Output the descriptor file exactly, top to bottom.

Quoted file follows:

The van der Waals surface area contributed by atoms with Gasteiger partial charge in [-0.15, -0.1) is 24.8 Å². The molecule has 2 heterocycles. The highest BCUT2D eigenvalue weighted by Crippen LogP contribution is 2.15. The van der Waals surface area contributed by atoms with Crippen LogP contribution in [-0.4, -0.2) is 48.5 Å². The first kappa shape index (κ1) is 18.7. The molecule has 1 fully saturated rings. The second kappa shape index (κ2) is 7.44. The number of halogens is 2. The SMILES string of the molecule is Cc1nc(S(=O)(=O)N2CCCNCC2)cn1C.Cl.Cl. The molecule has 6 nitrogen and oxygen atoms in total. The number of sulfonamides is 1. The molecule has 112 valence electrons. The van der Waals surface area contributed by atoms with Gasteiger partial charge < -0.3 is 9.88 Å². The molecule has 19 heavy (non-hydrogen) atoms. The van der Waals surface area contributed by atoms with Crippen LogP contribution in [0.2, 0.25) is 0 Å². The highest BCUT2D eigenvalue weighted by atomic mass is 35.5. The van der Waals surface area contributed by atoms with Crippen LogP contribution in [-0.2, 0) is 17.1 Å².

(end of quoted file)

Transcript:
The van der Waals surface area contributed by atoms with Gasteiger partial charge in [-0.15, -0.1) is 24.8 Å². The molecule has 2 heterocycles. The highest BCUT2D eigenvalue weighted by Crippen LogP contribution is 2.15. The van der Waals surface area contributed by atoms with Crippen LogP contribution in [-0.4, -0.2) is 48.5 Å². The first kappa shape index (κ1) is 18.7. The molecule has 1 fully saturated rings. The second kappa shape index (κ2) is 7.44. The number of halogens is 2. The SMILES string of the molecule is Cc1nc(S(=O)(=O)N2CCCNCC2)cn1C.Cl.Cl. The molecule has 6 nitrogen and oxygen atoms in total. The number of sulfonamides is 1. The molecule has 112 valence electrons. The van der Waals surface area contributed by atoms with Gasteiger partial charge < -0.3 is 9.88 Å². The molecule has 19 heavy (non-hydrogen) atoms. The van der Waals surface area contributed by atoms with Crippen LogP contribution in [0.2, 0.25) is 0 Å². The highest BCUT2D eigenvalue weighted by atomic mass is 35.5. The van der Waals surface area contributed by atoms with Crippen LogP contribution in [-0.2, 0) is 17.1 Å².